Curt Verschoor
  • Male
  • Montvale, NJ
  • United States
Share on Facebook
Share
  • Blog Posts (1)
  • Discussions
  • Events
  • Groups
  • Photos
  • Photo Albums
  • Videos
 

Curt Verschoor's Page

Latest Activity

Curt Verschoor posted blog posts
Oct 18, 2017
Curt Verschoor's blog post was featured

Global Ethics: Raising the Bar for Business in the 21st Century

Happy Global Ethics Day! Though I wish this day was universally unwarranted, it remains an important endeavor to celebrate the people and organizations striving to abide by the ethical standards that represent the most positive elements of human nature.Regrettably, over the past half-century, citizens around the world have witnessed numerous egregious ethical lapses, like Enron, Bernie Madoff, Volkswagen, Wells Fargo, and more. As a result, many people increasingly believe institutional and…See More
Oct 18, 2017
Curt Verschoor is now a member of Global Ethics Network
Oct 16, 2017

Profile Information

Website
http://www.imanet.org
Job Title
Chair-Emeritus, Committee on Ethics
Organization
IMA (Institute of Management Accountants
What are your interests and areas of expertise in international relations?
Business, Culture, Economy, Ethics, Finance, Governance, Sustainability
Tell everyone a little about yourself and what you hope to gain from the Global Ethics Network.
As former chair of the IMA Committee on Ethics, I led the organization’s efforts to promote and exemplify those standards. Also, since 1999, I regularly contribute to a business ethics column in IMA’s magazine, Strategic Finance. Sadly, over the past two decades, there has rarely, if ever, been a month in which I had a hard time finding content.

Curt Verschoor's Blog

Global Ethics: Raising the Bar for Business in the 21st Century

Posted on October 18, 2017 at 9:00am 0 Comments

Happy Global Ethics Day! Though I wish this day was universally unwarranted, it remains an important endeavor to celebrate the people and organizations striving to abide by the ethical standards that represent the most positive elements of human nature.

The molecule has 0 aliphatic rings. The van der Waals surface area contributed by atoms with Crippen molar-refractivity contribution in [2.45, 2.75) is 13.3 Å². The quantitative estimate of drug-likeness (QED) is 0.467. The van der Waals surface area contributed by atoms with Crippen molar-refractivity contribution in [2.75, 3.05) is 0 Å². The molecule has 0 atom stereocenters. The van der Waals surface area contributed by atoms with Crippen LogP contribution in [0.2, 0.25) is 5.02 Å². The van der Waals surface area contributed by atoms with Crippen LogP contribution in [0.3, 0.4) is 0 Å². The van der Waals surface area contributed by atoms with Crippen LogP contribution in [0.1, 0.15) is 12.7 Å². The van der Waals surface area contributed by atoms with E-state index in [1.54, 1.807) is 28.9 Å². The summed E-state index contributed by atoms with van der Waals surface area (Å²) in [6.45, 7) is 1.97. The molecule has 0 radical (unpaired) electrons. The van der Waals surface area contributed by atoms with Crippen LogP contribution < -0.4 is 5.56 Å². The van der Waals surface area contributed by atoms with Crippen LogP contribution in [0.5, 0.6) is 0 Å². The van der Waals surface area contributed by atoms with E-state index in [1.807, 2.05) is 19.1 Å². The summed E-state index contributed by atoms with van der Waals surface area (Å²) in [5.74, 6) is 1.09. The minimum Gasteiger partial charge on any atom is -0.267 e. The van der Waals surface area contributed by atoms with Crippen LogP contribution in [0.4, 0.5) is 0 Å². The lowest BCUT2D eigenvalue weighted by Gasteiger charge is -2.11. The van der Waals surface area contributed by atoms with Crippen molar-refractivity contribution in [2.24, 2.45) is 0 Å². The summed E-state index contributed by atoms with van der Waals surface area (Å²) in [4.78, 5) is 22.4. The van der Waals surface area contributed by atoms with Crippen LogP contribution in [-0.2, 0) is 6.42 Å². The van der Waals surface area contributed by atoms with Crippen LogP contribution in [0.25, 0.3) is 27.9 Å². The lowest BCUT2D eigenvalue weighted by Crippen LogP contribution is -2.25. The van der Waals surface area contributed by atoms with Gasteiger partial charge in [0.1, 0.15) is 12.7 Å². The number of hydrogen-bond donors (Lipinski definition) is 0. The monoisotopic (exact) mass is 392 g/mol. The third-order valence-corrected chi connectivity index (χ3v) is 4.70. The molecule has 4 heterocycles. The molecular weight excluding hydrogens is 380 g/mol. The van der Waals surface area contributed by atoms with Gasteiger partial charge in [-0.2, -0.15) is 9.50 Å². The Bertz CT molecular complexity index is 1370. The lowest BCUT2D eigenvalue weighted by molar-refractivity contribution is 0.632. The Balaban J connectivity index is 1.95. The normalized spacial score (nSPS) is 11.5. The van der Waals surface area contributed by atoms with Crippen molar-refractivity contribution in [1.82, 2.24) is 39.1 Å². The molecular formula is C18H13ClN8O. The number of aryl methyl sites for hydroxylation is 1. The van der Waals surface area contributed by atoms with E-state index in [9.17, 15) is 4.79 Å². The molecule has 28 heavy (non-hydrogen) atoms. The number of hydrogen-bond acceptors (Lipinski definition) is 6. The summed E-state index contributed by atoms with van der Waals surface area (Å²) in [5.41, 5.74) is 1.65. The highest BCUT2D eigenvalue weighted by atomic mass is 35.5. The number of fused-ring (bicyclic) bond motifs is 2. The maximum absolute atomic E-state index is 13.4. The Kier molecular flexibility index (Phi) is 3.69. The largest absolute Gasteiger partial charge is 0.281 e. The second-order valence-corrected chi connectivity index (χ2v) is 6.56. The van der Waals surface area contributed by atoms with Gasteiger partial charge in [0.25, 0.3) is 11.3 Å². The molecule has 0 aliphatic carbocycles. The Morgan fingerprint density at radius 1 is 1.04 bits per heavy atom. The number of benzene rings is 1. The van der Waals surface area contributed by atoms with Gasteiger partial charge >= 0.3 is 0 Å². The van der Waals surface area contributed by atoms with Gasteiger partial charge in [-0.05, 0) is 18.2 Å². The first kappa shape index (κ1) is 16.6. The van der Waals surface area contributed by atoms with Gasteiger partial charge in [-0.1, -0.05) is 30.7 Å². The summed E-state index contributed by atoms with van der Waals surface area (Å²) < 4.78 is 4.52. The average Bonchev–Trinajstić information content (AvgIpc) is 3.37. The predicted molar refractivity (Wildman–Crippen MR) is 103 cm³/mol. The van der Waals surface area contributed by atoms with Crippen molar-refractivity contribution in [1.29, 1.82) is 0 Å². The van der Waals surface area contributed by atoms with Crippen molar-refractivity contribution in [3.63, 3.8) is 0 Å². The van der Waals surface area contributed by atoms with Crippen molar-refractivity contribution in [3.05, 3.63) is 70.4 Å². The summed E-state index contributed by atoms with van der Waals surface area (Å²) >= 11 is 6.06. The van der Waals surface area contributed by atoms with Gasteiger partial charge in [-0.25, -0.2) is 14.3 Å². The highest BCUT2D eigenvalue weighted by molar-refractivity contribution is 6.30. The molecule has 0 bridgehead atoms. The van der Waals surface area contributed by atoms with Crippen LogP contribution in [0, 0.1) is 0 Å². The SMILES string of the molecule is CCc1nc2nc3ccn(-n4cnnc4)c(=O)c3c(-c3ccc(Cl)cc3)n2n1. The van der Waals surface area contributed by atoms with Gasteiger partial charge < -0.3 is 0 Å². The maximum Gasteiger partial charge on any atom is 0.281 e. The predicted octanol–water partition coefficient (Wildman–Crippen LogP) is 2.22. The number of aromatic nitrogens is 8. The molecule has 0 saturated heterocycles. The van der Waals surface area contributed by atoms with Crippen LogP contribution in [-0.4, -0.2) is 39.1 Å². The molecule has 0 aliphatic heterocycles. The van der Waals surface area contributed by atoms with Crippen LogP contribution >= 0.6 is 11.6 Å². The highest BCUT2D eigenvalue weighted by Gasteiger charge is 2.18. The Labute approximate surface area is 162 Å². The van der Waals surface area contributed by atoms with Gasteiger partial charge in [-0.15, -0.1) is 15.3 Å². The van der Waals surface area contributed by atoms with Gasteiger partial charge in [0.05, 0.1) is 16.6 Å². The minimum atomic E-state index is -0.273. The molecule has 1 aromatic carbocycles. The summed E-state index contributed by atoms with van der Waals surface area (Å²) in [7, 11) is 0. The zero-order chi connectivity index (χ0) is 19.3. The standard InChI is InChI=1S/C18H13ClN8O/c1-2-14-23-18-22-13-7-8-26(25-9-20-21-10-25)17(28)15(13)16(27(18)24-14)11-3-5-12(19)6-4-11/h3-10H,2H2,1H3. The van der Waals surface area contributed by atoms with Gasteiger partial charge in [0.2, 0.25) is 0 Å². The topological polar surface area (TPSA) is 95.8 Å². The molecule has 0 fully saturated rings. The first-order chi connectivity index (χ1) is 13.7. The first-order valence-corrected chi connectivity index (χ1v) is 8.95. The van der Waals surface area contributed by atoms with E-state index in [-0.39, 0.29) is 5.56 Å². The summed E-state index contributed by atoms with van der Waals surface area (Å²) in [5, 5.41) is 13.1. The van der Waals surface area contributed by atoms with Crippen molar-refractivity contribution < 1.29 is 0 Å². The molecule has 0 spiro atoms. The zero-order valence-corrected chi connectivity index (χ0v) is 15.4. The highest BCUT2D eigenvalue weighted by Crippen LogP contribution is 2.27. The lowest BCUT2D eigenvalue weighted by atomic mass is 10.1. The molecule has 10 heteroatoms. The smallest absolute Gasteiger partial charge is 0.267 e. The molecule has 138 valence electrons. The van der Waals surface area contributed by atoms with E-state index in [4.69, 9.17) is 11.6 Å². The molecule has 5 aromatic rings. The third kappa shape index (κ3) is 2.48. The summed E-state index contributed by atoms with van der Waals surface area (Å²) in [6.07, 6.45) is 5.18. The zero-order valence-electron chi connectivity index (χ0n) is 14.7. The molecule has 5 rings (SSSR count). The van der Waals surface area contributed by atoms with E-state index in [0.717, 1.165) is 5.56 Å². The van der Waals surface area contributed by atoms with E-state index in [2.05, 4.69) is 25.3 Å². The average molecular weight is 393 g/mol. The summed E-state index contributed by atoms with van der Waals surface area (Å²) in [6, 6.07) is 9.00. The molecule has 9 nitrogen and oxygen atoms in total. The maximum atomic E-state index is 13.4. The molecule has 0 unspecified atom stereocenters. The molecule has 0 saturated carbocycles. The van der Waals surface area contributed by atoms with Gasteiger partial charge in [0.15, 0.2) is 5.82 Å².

Regrettably, over the past half-century, citizens around the world have witnessed numerous egregious ethical lapses, like Enron, Bernie Madoff, Volkswagen, Wells Fargo, and more. As a result, many people increasingly believe…

Continue

Comment Wall (1 comment)

You need to be a member of Global Ethics Network to add comments!

Join Global Ethics Network

At 6:25am on December 22, 2017, PRECIOUS ROMEO said…

Good Day,

How is everything with you, I picked interest on you after going through your short profile and deemed it necessary to write you immediately. I have something very vital to disclose to you, but I found it difficult to express myself here, since it's a public site.Could you please get back to me on:( preciousromeo6@gmail.com
) for the full details.

Have a nice day

Thanks God bless

Mrs Precious.

 
 
 

Carnegie Council

Ill Winds: Saving Democracy from Russian Rage, Chinese Ambition, and American Complacency, with Larry Diamond

Larry Diamond's core argument is stark: the defense and advancement of democratic ideals relies on U.S. global leadership. If the U.S. does not reclaim its traditional place as the keystone of democracy, today's authoritarian trend could become a tsunami that could provide an opening for Vladimir Putin, Xi Jinping, and their admirers to turn the 21st century into a dark time of surging authoritarianism.

Global Ethics Weekly: Foreign Policy & the 2020 Democratic Candidates, with Nikolas Gvosdev

Will Joe Biden's "restorationist" foreign policy resonate with voters? What would a "progressive" approach to international relations look like for Elizabeth Warren or Bernie Sanders? What role will foreign policy play in the 2020 Election? Senior Fellow Nikolas Gvosdev looks at these questions and more as he and host Alex Woodson discuss a crowded 2020 Democratic primary field.

The Crack-Up: A Hundred Years of Student Protests in China, with Jeffrey Wasserstrom

In the latest "Crack-Up" podcast, China expert Jeffrey Wasserstrom discusses the rich history of Chinese student protests. From the May Fourth movement in 1919 to Tiananmen Square in 1989 to today's mass demonstrations in Hong Kong, what are the threads that tie these moments together? Don't miss this fascinating talk, which also touches on Woodrow Wilson, the Russian Revolution, and a young Mao Zedong.

SUBSCRIBE TODAY

VIDEOS

SUPPORT US

GEO-GOVERNANCE MATTERS

© 2019   Created by Carnegie Council.   Powered by

Badges  |  Report an Issue  |  Terms of Service


The views and opinions expressed in the media, comments, or publications on this website are those of the speakers or authors and do not necessarily reflect or represent the views and opinions held by Carnegie Council.